Graeme Burton thought he was doing society a favour by shutting down Wellington's drug dealers, the convicted murderer's account of his time on the run says.
However, he claims that during a confrontation with police - minutes after he had murdered father-of-two Karl Kuchenbecker - he realised he was the bad guy.
"I had to be shot quick," Burton said in a personal submission to the Parole Board inquiry which examined his six months of freedom.
"I saw the police and thought, 'It's over'. I was happy. I ran at them smiling, thinking, 'It's over, thank God it's over'. The police shot me and I was hit in the artery in my leg. I thought I'd bleed out. I surrendered as I thought death was certain.
"Unfortunately, that was not the case, much to my disgust, as I wanted to be killed. I was gutted that I wasn't killed."
Burton's injuries saw his leg amputated. He has pleaded guilty to murdering Mr Kuchenbecker and is awaiting sentencing.
His extraordinary account was released yesterday with a report by Corrections in which the department cleared itself of blame for Burton's murderous rampage.
As criticism mounted over official responses to the paroling and supervision of Burton, Prime Minister Helen Clark criticised Corrections and the Parole Board for being too "legalistic" in their handling of the convicted killer.
Burton was serving a life sentence for the 1992 murder of Wellington lighting technician Paul Anderson when he was paroled in July 2006.
His submission - which contains claims Corrections Department staff strongly disagree with - recounts a rapid slide into drug taking and crime, and a bid to establish himself as the predominant gangster in Wellington.
It also shows an increasingly paranoid man, battling with his next-door neighbour and convinced he was pursued by authorities and criminals. Burton's new home was the bottom unit in a four-flat block down a hillside in the Wellington suburb of Kingston.
His biggest issue was an upstairs neighbour, who would bang on the floor if he heard the slightest noise below.
"I told the probie [probation officer] about the mad neighbour and that he'd threatened to kill the other neighbour.
It was a high-risk situation, as well as a highly confrontational situation," Burton said. It was "doing his head in" living next to a "psycho", and Burton got a pump action shotgun for protection against the neighbour and "former enemies".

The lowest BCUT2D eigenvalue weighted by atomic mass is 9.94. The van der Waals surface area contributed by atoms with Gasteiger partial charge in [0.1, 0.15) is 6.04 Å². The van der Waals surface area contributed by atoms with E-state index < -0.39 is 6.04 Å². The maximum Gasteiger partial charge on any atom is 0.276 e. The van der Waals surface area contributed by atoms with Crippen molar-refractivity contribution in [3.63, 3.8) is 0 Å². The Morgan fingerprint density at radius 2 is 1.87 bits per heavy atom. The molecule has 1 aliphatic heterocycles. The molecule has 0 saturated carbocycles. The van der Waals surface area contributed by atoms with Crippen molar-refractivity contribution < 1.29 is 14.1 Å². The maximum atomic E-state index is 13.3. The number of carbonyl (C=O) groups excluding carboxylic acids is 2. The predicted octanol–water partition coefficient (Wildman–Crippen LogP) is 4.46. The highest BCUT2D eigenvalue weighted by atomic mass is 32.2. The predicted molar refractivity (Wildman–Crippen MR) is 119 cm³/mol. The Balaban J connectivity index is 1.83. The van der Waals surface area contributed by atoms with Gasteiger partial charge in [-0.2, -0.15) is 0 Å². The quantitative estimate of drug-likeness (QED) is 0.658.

Burton said he had money troubles, and quit a training course because he had to get a job. He moved from his home- where his parole conditions said he had to live - and began "taxing" Wellington's criminals.
"The pressure got to me so I started using a kaleidoscope of drugs, which I got for free because I knew everyone who knew me from jail and they wanted to stay on my good side."
Burton said he was detained by police shortly afterwards and told to leave town. He had not lived in the flat for a month, and was not there when police raided it a week later.
"I was acquiring a store of weapons for a final shootout with the police as I didn't want to return to jail," Burton said.
"I was on the run with no dole, living on crime, waiting for a big score to get enough money to get out of the country. It was difficult, as border controls are tight.
"I knew if I didn't make enough money quickly I'd die at the hands of the police if I wasn't got by my enemies first. I felt fully hunted under immense pressure, determined never to go back to jail alive as I knew the lag would be huge."
Corrections comments on the submission said Burton had "one of the best reintegration plans ever". He had not raised issues about the flat, and did not complain about his neighbour until September. His probation officer said she helped sort out Burton's troubles with Work and Income, that she had never told him he had to get a job, and that Burton had a number of people to give him help and support after his release.
In several places, the probation officer said Burton was lying, and especially that Burton never begged her to be sent back to prison.
From back behind bars, Burton wrote that his initial release should not have worried the community, but lack of support and monitoring afterwards should.
"I felt like I could get away with my offending because there were no checks and balances, no measures put in place by the Corrections Department. I had no real integration and rehabilitation in the community before I was paroled," Burton said.